H&H Soul Food
Review by: Michael Stern
Memorable | One of the Best
Founded by Inez Hill and Louise Hudson in 1959, H&H Restaurant gained pop-culture fame during Macon’s 1970s music explosion, when it was a favorite haunt of the Allman Brothers. In 2014, it was bought, refurbished, and reopened as H&H Soul Food.
Yes, you can get a creamy buttermilk biscuit simply topped with sausage gravy or sandwiching bacon and eggs, and the menu is replete with such classics as fried chicken, ox tails, mac ‘n’ cheese, and collard greens; but there are too many fun iterations not to venture into the kitchen’s more experimental realm. How about, for instance, a biscuit pot pie, which is all the elements of a chicken pot pie piled into a split biscuit? Or smoked chicken poutine? or PB&J French toast? I love a breakfast called The Ramblin Man, featuring thin slices of smoked brisket that are both sweet and briny. The meat is accompanied by a slice of fried green tomato, cheese, and an egg — all sandwiched in one of the lovely biscuits. The Red Dog is another wild-and-crazy creation: a biscuit freighted with fried chicken, collard greens, an egg, and both red-eye and sawmill gravy. Side-dish grits have a good grain taste, even if they are more chewy than creamy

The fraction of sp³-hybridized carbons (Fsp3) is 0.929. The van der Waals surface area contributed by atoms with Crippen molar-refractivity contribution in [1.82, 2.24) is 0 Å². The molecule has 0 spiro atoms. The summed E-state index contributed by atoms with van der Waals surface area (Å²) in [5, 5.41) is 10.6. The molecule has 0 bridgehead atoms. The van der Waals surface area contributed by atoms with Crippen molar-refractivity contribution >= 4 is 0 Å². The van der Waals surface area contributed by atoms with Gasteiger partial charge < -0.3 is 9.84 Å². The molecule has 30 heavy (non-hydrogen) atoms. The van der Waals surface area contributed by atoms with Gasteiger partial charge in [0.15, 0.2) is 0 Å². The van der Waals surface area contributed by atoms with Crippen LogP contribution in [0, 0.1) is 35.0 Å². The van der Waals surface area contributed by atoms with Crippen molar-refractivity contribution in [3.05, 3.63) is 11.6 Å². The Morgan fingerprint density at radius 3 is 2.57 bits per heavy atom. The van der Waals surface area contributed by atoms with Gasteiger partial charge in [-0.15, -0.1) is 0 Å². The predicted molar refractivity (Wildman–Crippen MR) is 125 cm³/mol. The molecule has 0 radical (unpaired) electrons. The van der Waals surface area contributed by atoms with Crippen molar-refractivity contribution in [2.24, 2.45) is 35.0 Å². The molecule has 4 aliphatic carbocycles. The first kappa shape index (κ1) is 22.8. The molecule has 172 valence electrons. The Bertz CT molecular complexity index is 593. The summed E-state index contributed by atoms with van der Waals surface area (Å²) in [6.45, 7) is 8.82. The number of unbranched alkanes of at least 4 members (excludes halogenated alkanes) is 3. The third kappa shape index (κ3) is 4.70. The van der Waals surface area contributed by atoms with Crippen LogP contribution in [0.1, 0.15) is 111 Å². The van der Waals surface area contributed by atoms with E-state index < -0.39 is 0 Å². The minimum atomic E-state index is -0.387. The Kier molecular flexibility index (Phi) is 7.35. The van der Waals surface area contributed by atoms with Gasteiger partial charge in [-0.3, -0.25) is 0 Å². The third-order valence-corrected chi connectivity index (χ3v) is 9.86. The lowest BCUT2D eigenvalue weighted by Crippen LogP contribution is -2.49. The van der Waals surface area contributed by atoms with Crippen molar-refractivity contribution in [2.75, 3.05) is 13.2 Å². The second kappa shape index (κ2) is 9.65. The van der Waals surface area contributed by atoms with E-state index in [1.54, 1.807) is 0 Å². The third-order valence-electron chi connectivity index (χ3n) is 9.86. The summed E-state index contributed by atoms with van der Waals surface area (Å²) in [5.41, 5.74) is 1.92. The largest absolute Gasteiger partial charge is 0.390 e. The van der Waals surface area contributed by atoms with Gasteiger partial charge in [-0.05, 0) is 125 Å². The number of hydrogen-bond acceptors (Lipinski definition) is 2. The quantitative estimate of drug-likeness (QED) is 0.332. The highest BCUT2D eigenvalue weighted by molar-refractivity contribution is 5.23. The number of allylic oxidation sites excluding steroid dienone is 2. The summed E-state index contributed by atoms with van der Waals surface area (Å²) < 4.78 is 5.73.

Lunch is a meat-and-three affair, the meats including meat loaf, pork chops, catfish, and heartily seasoned fried chicken; the sides a traditional roster of greens, squash casserole, fried okra, etc.
Quality ingredients, rock-music history, a well-inked staff of waitresses, and a menu that goes beyond tradition have been a formula for great success. H&H can get very crowded and car parking around it is limited. It’s especially popular for weekend brunch, when the brick-walled dining room throbs with the ebullience of enthusiastic clientele.
|Meals Served||Breakfast, Lunch|
|Credit Cards Accepted||Yes|